KCC Leads The Way On Earth Day
KCC students organize an Earth Day celebration to educate the community
The role of colleges and universities has historically been to lead the way in innovative thinking. And so it was as Kaua’i Community College students organized an Earth Day celebration for the whole community.
“I think it’s important to have Earth Day, but it shouldn’t be just one day, it should be every day,” says Nelson Batalion, president of the Associated Students of the University of Hawaii at Kaua’i Community College. “We have to think about tomorrow and all our children and their children.”
Earth Day, which began in 1970, has been officially celebrated at KCC for the past three years, with students and faculty inviting community leaders to learn more about making the island a more sustainable place to live.
Organizations such as Zero Waste Kaua’i gather under a large tent behind KCC’s Performing Arts Center and present information about going green. This year, forums also were held with local food producers and consumers, as well as Kaua’i Island Utility Cooperative’s new CEO David Bissell regarding the co-op’s 2011 Energy Strategy.
“Earth Day means progression,” says Taylor Stanton of ASUHKCC, who was instrumental in organizing the event this year. “It stands for enlightenment and reform. It means so much.”
Though it took four months to prepare, Stanton, 20, says it was the first major event he had ever organized.
“It’s been the biggest learning experience of my life as far as sustainability is concerned,” says Stanton, who is studying to be a teacher. “I grew up in the generation that saw rising gas and oil prices. So when I was asked to do this, I figured it was a great place to not only lead the effort in teaching others about sustainability, but also to learn more myself and establish connections for future reference.”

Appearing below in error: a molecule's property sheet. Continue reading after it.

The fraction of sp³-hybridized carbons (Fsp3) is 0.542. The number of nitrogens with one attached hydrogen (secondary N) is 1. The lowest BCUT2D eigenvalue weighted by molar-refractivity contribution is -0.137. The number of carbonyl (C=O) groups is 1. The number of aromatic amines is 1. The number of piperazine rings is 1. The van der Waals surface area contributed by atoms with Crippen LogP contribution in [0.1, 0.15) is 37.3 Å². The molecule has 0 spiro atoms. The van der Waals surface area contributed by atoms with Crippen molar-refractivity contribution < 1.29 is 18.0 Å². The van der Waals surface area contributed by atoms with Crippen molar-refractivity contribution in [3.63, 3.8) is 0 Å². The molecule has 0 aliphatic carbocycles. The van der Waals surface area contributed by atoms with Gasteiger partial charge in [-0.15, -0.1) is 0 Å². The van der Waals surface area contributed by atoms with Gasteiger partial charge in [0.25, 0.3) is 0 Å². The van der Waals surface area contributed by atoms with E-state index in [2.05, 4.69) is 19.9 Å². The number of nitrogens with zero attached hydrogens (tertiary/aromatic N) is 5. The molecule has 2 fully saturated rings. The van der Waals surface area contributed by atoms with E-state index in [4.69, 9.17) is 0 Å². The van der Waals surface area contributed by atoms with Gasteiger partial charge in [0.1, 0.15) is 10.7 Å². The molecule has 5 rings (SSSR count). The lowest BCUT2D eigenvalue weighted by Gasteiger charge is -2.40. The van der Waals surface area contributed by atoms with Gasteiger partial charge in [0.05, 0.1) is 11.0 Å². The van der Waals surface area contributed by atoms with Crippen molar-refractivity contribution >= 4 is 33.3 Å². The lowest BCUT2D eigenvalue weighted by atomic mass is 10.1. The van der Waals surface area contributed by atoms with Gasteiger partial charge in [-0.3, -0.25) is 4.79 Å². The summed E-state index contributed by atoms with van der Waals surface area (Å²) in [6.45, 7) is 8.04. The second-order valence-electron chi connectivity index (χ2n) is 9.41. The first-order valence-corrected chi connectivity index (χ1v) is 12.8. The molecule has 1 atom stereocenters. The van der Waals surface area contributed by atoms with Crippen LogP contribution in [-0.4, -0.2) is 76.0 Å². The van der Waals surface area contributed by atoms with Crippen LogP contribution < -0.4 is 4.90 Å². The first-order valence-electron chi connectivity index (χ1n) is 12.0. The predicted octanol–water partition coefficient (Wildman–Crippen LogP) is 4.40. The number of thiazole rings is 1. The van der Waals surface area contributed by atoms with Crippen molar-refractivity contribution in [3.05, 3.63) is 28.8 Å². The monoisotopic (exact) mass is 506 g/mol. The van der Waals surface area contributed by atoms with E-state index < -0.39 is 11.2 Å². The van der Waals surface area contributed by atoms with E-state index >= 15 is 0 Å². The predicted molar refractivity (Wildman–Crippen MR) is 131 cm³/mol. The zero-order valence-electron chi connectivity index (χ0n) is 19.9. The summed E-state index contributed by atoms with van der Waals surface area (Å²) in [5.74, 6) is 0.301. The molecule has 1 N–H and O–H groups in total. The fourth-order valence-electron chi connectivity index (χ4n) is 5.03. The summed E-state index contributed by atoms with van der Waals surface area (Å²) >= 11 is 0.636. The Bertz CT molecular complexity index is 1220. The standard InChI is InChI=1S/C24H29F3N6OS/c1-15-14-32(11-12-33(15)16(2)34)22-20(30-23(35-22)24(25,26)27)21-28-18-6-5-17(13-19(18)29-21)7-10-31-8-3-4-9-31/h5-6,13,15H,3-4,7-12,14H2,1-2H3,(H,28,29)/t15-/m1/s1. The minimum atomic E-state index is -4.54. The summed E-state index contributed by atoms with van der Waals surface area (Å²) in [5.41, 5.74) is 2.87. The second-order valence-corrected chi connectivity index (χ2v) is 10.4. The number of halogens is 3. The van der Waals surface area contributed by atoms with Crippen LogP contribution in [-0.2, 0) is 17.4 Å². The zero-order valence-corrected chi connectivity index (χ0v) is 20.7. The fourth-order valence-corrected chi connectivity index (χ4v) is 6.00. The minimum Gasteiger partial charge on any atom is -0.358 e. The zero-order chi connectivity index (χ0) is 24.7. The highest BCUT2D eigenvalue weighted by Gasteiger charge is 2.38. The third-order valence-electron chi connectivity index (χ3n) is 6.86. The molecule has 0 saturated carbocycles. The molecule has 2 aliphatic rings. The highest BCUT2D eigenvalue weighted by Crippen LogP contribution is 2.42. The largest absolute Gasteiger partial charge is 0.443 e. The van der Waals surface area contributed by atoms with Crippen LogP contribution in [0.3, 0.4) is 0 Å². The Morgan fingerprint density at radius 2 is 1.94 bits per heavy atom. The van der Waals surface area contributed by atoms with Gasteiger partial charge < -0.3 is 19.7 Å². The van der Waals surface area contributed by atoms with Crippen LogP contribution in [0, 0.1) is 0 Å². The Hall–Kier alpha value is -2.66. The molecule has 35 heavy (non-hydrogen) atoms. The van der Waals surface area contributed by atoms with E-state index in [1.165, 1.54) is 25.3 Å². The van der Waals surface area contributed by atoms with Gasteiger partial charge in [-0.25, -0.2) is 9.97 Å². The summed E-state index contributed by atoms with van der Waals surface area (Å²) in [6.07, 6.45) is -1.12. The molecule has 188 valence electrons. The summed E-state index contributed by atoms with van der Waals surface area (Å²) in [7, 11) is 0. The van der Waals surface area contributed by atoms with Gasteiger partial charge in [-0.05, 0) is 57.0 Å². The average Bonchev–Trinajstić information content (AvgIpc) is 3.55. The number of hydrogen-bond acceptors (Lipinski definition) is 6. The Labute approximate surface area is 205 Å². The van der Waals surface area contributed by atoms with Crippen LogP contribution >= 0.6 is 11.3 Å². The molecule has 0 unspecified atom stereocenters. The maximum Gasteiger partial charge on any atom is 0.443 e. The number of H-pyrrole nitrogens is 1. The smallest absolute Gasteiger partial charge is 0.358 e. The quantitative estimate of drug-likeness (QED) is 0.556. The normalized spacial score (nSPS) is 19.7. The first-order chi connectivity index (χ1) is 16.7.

And with oil prices continuing to soar, Stanton would love to see Kaua’i residents and businesses reduce their dependence on fossil fuels.
“I would like to see Kaua’i implement new laws to promote electric vehicles on the road,” he says.
For example, an all-electric vehicle featured on Earth Day is not permitted to travel on certain stretches of road as it only reaches 35 mph.
“That’s a two-way street, because I see where the police department is going with that because traffic would get so clogged,” says Stanton.
“But at the same time, if we’re really trying to push for electric vehicles, they should create new laws or verify laws that will accept them in certain areas.”
To reduce the amount of gas-guzzling vehicles on the road is simply a “no brainer,” he adds.
Plus, the island has an abundance of solar and energy capabilities that should be taken advantage of.
“We have wind power and water power. It’s just a matter of implementing it and encouraging it,” he says.
Implementing a more consistently organized recycling program would be valuable as well. That includes moving forward with something at KCC.
“We’ve been struggling with this recycling program on campus. I’d like to see an organized effort to reduce energy usage at KCC,” says Stanton, a California native. “That’s actually one of the things I’m going to be advocating next semester.”
KCC chancellor Helen Cox wants to make the campus greener, adds Batalion. And it was because of her efforts to form a KCC Sustainability Committee that the Earth Day celebration evolved.
And though the island may lag behind in some of its environmental efforts, the event at KCC is a positive step toward the earth-friendly direction.
The college and its students are helping to lead the way.